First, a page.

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can use visible type application at a call of the data constructor.
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See also [DataCon user type variable binders] for an extended discussion on the
order in which TyVarBinders appear in a DataCon.

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Note [Existential coercion variables]
~~~~~~~~~~~~~~~~~~~~~~~~~~~~~~~~~~~~

For now (Aug 2018) we can't write coercion quantifications in source Haskell, but
we can in Core. Consider having:

  data T :: forall k. k -> k -> Constraint where
    MkT :: forall k (a::k) (b::k). forall k' (c::k') (co::k'~k). (b~(c|>co))
        => T k a b

  dcUnivTyVars       = [k,a,b]
  dcExTyCoVars       = [k',c,co]
  dcUserTyVarBinders = [k,a,k',c]
  dcEqSpec           = [b~(c|>co)]
  dcOtherTheta       = []
  dcOrigArgTys       = []
  dcRepTyCon         = T

  Function call 'dataConKindEqSpec' returns [k'~k]

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Note [DataCon arities]
~~~~~~~~~~~~~~~~~~~~~~
dcSourceArity does not take constraints into account,
but dcRepArity does.  For example:
   MkT :: Ord a => a -> T a
    dcSourceArity = 1
    dcRepArity    = 2
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Note [DataCon user type variable binders]
~~~~~~~~~~~~~~~~~~~~~~~~~~~~~~~~~~~~~~~~~
In System FC, data constructor type signatures always quantify over all of
their universal type variables, followed by their existential type variables.
Normally, this isn't a problem, as most datatypes naturally quantify their type
variables in this order anyway. For example:

  data T a b = forall c. MkT b c

Here, we have `MkT :: forall {k} (a :: k) (b :: *) (c :: *). b -> c -> T a b`,
where k, a, and b are universal and c is existential. (The inferred variable k
isn't available for TypeApplications, hence why it's in braces.) This is a
perfectly reasonable order to use, as the syntax of H98-style datatypes
(+ ExistentialQuantification) suggests it.

Things become more complicated when GADT syntax enters the picture. Consider
this example:

  data X a where
    MkX :: forall b a. b -> Proxy a -> X a

If we adopt the earlier approach of quantifying all the universal variables
followed by all the existential ones, GHC would come up with this type
signature for MkX:

  MkX :: forall {k} (a :: k) (b :: *). b -> Proxy a -> X a

But this is not what we want at all! After all, if a user were to use
TypeApplications on MkX, they would expect to instantiate `b` before `a`,
as that's the order in which they were written in the `forall`. (See #11721.)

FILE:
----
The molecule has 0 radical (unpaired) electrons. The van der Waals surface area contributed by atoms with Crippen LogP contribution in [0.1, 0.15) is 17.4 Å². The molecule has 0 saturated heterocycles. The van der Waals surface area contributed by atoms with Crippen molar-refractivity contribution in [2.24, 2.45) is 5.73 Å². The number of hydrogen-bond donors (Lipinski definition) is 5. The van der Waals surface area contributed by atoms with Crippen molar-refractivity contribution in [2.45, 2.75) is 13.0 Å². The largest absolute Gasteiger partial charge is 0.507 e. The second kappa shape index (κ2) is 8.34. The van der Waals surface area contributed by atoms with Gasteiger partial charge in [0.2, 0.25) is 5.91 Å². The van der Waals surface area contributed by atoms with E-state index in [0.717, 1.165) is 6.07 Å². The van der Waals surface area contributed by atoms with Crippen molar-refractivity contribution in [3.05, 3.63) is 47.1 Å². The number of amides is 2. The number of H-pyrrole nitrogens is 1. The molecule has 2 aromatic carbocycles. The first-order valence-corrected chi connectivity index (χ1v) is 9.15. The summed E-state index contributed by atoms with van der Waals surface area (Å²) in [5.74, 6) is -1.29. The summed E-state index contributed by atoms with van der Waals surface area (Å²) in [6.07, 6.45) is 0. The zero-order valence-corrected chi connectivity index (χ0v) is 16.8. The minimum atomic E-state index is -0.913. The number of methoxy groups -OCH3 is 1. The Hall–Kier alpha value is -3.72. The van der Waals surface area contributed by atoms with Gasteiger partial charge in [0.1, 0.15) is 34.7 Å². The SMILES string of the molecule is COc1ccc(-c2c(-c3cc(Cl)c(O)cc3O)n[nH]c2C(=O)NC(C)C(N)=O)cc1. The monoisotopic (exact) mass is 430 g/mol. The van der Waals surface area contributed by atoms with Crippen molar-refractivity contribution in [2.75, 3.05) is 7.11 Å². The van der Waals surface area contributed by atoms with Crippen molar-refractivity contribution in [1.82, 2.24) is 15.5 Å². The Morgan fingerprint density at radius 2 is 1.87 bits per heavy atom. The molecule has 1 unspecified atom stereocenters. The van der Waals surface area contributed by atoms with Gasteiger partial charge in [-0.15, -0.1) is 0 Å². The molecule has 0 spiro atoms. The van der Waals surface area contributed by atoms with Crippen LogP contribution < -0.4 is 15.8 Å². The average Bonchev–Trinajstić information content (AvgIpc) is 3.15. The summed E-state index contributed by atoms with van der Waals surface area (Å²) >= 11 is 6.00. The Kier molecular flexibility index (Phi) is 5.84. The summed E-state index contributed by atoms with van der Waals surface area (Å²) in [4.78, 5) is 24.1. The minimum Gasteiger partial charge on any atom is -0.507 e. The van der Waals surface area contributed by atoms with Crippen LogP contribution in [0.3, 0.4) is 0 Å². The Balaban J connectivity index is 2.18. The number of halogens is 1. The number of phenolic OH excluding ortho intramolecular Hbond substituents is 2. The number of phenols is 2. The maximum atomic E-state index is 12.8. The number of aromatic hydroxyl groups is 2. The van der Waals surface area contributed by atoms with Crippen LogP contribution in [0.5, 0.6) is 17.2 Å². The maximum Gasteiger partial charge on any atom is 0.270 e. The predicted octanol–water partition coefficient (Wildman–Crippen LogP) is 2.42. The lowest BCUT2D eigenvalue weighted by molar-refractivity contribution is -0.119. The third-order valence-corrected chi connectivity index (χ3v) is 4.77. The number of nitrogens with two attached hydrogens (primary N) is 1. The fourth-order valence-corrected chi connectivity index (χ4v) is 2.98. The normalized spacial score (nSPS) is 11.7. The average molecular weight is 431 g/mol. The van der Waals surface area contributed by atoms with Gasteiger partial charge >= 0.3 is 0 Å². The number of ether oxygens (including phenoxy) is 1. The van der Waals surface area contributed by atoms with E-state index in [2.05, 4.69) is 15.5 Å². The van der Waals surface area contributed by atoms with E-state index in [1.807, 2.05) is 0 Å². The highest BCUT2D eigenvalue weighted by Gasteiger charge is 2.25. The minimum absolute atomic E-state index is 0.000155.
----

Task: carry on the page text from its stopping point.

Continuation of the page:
Instead, we'd like GHC to come up with this type signature:

  MkX :: forall {k} (b :: *) (a :: k). b -> Proxy a -> X a

In fact, even if we left off the explicit forall:

  data X a where
    MkX :: b -> Proxy a -> X a

Then a user should still expect `b` to be quantified before `a`, since
according to the rules of TypeApplications, in the absence of `forall` GHC
performs a stable topological sort on the type variables in the user-written
type signature, which would place `b` before `a`.

But as noted above, enacting this behavior is not entirely trivial, as System
FC demands the variables go in universal-then-existential order under the hood.
Our solution is thus to equip DataCon with two different sets of type
variables:

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* dcUnivTyVars and dcExTyCoVars, for the universal type variable and existential
  type/coercion variables, respectively. Their order is irrelevant for the
  purposes of TypeApplications, and as a consequence, they do not come equipped
  with visibilities (that is, they are TyVars/TyCoVars instead of
  TyCoVarBinders).
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* dcUserTyVarBinders, for the type variables binders in the order in which they
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  originally arose in the user-written type signature. Their order *does* matter
  for TypeApplications, so they are full TyVarBinders, complete with
  visibilities.
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This encoding has some redundancy. The set of tyvars in dcUserTyVarBinders
consists precisely of:

* The set of tyvars in dcUnivTyVars whose type variables do not appear in
  dcEqSpec, unioned with:
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* The set of tyvars (*not* covars) in dcExTyCoVars
  No covars here because because they're not user-written

The word "set" is used above because the order in which the tyvars appear in
dcUserTyVarBinders can be completely different from the order in dcUnivTyVars or
dcExTyCoVars. That is, the tyvars in dcUserTyVarBinders are a permutation of
(tyvars of dcExTyCoVars + a subset of dcUnivTyVars). But aside from the
ordering, they in fact share the same type variables (with the same Uniques). We
sometimes refer to this as "the dcUserTyVarBinders invariant".

dcUserTyVarBinders, as the name suggests, is the one that users will see most of
the time. It's used when computing the type signature of a data constructor (see
dataConUserType), and as a result, it's what matters from a TypeApplications
perspective.
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-}

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-- | Data Constructor Representation
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-- See Note [Data constructor workers and wrappers]
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data DataConRep
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  = -- NoDataConRep means that the data con has no wrapper
    NoDataConRep
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    -- DCR means that the data con has a wrapper
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  | DCR { dcr_wrap_id :: Id   -- Takes src args, unboxes/flattens,